No one expects every nation to possess "full-spectrum" military capabilities comparable to those enjoyed by the United States, but each NATO member has an obligation to contribute to our collective security rather than just be the beneficiary of the physical and financial sacrifice of others. As far back as the Prague Summit of 2002, every NATO ally pledged to allocate no less than 2 percent of their GDP for their defense budgets. The hard fact is that very few ever fulfilled that pledge, and even fewer today have any intention of doing so in the future. As a result the United States currently pays 72 percent of NATO's bills . Five other nations -- Great Britain, France, Germany, Italy and Turkey pay 70 percent of the obligatory balance. Even among these stalwarts, efforts are underway to reduce their defense expenditure even further.
Of Duties and Rights
Something is very wrong with this picture, and the campaign to support those fighting against Libyan dictator Muammar Qaddafi exposed the dangerous distortions in Nato's capabilities.
After the United States was asked to establish the no-fly zones over Libya, responsibility to continue military assistance to those fighting for freedom was shifted to the other NATO members. Astonishingly, we discovered that the supply of ammunition to carry out the task was exhausted in a matter of days.
This disparity in burden sharing suggests either a fundamental weakness at the core of the alliance, or that certain members of the alliance do not value what it is the alliance provides.
We think it's important to raise the above issues because there is the danger that if they go unchallenged or unaddressed in a reasoned and responsible fashion, NATO will wither and become a relic of the past rather than a powerful platform for helping confront today's and tomorrow's security threats. We believe that a properly resourced and re-missioned NATO can continue to be the great alliance that it was in the 20th century. If we didn't have a NATO today, we would most likely be creating one.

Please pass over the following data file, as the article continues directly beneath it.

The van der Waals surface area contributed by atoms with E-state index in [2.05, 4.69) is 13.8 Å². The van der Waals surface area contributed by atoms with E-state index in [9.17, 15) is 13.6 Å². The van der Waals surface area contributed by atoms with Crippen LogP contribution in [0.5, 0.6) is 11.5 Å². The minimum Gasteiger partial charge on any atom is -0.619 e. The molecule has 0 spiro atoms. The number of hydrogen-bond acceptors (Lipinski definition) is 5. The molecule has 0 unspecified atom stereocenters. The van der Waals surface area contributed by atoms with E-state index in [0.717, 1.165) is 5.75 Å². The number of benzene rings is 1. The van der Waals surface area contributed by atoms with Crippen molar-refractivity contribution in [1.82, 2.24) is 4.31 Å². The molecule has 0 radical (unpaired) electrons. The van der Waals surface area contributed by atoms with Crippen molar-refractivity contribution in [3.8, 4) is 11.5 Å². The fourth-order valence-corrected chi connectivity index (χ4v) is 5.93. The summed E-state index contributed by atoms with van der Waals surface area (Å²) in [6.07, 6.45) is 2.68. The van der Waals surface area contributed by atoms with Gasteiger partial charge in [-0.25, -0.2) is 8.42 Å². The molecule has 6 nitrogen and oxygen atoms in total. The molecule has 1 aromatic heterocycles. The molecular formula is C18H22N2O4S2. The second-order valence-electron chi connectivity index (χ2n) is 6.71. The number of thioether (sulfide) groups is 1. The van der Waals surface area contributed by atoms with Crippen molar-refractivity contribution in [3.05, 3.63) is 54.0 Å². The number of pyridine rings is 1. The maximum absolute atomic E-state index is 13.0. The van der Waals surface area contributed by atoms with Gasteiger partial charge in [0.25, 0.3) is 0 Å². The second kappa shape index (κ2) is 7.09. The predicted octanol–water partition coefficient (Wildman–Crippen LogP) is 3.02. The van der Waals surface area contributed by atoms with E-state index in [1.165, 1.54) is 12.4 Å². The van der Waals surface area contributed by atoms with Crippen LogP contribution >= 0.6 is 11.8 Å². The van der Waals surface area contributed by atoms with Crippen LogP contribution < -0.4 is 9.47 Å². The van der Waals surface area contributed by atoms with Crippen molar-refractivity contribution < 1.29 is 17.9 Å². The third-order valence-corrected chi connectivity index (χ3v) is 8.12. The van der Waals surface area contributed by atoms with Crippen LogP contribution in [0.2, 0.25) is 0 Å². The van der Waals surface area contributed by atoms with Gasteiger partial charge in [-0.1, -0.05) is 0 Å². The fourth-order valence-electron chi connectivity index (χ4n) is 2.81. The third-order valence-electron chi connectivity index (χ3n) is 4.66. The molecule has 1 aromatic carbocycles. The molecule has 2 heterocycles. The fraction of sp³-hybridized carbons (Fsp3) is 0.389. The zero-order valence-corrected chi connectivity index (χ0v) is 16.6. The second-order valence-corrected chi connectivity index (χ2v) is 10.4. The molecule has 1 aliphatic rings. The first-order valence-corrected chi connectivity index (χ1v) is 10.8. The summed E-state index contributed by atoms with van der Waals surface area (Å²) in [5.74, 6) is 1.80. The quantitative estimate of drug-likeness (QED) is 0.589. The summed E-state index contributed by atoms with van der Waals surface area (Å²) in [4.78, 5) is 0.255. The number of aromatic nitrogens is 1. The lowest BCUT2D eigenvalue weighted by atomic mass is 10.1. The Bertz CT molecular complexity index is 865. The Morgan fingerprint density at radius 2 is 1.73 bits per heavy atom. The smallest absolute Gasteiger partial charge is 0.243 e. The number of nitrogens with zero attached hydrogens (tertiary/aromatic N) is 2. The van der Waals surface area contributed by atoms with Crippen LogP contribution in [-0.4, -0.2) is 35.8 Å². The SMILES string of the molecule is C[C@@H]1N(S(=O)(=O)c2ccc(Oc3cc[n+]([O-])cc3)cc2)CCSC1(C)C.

In this age of austerity and diminished defense budgets, the United States has correctly identified the importance of intensifying its economic, diplomatic and military presence in the Asia-Pacific region. North Korea remains a serious threat to global security. China's growing military capabilities and its declaration of ownership rights in the East China and South China Seas is raising tensions with Japan, Vietnam, the Philippines and others. Japan's rising sense of nationalism and attempts to airbrush away the militarism of its past is unsettling to those who suffered Japanese occupation during the 20th Century.
The US, in seeking to maintain stability in the most populous and economically dynamic region in the world, is not disengaging or turning away from our European friends, but once again, serving their security interests as well as our own.
The world has become more economically interconnected and digitally dependent than at any time in history. Paradoxically, we are more vulnerable to the multiplicity of internal and external threats than ever before. Those who seek to disrupt or destroy an orderly world of commerce and prosperity and take us to "the Stone Age on the wings of science," are uniquely dangerous because they are cloaked in anonymity and leave no return address. Electrons race across time zones in seconds and recognize no geographic borders. In this brave and grave new world, like it or not, we are all in it together, and we need to put our collective shoulders to the task of insuring our security and talk about duties as well as rights.